How the gut-brain connection affects your mood

Nutrition Editor Eve Kalinik focuses on how the gut-brain connection affects our moods


How the gut-brain connection affects your mood

5 minute read

Neurotransmitters are chemical messengers the gut and brain use to communicate with one another. They are produced by the brain in our head and the brain in our gut, aka the ‘little brain’. Neurotransmitters affect the ‘mood’ of both brains, and lower levels of some of them are seen in cases of depression and anxiety and gut conditions such as IBS.

‘Happy’ neurotransmitter serotonin plays a significant role in mood and a whopping 90 to 95 per cent of serotonin production in our body is from our little brain. Manufacture depends on enterochromaffin cells that sit in the lining of the gut, are packed full of serotonin and rely on gut microbes to ‘switch on’.

Moving on up

Although structurally the same, serotonin produced in the gut has a different role to serotonin made in the brain, but often the two can be reflected in one another; low mood may present with a slower gut, since serotonin guides motility through the gut. In reverse, when we have fewer trips to the loo, we can feel glum. Gut microbes also produce dopamine, which is linked to pleasure and motivation and gamma-aminobutyric acid (GABA), one of the most prevalent chemical messengers in the nervous system. GABA helps keep us emotionally ‘in check’, calm and less anxious.

While the influence on mood of neurotransmitters made in our brain is obvious, it isn’t yet clear how the ones made in our gut can have an impact on our mindset. Initial studies indicate that by positively nourishing the microbiome, we may also be encouraging a more general state of happiness. Supporting the thriving existence of the microbiome is crucial, so include plentiful and diverse amounts of fibre – fruit, vegetables, whole grains and nuts and seeds (enjoy the squashes and pumpkins that are bang in season!). Fermented foods, such as kefir, yoghurt and cheese, may also provide natural sources of beneficial bacteria for a more harmonious gut.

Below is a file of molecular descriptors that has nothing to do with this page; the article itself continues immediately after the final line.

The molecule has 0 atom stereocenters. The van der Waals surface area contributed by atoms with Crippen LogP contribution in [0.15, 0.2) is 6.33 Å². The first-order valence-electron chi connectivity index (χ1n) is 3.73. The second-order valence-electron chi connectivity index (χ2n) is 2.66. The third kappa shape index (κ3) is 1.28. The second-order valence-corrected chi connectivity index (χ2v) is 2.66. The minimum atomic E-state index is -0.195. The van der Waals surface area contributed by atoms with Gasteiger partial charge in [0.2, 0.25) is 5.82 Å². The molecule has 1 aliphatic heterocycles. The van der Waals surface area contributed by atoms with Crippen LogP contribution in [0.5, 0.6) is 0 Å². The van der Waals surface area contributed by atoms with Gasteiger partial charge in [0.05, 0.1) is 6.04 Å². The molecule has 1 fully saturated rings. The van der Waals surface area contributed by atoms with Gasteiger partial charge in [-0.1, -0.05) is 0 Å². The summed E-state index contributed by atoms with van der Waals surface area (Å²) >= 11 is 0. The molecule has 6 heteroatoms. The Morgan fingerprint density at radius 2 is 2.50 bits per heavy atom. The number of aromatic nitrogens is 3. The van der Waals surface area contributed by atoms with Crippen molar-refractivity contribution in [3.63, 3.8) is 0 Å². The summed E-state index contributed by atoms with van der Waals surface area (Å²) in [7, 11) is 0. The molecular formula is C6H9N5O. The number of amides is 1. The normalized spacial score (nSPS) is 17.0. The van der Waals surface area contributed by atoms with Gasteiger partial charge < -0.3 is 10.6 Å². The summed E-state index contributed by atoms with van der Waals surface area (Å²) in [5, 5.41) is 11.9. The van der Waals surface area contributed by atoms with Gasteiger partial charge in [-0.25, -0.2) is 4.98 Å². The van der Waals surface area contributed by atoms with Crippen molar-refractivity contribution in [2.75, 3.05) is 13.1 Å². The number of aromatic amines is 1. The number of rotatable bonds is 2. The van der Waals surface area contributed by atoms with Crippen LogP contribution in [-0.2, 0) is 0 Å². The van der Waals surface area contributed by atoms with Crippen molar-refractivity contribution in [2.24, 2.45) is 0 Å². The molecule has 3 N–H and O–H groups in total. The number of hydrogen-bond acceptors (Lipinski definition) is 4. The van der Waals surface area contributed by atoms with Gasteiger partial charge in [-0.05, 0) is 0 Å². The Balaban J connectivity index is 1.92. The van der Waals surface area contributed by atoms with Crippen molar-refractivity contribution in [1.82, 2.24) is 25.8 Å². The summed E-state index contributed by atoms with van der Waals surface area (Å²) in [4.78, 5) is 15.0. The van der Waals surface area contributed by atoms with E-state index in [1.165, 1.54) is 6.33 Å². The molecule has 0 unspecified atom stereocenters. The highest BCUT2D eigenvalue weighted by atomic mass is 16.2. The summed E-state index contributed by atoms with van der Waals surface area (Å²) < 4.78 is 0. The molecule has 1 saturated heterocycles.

Wellbeing, in the brain and gut, begins with love, kindness and compassion for yourself. Make time to be kind to yourself – your microbiome and mind will be happier for it.


Oily fish is chock-full of omega-3 – great for brain and gut health. Think salmon, mackerel, sardines and anchovies. For plant-based meals, add seaweed – The Pembrokeshire Beach Food Company’s Welshman’s Caviar (£4.50) is lovely over stir-fried veggies on sourdough.

Brain food

The Psychobiotic Revolution by Scott C Anderson (National Geographic Society, £17.99) is a fascinating read examining the connection between our moods and the microbes in our gut.

Happiness 101

We know meditation enhances wellbeing. The joyful news is that the app Headspace has a dedicated happiness course!

For more from Eve Kalinik, visit or follow her @evekalinik

Image: Getty 

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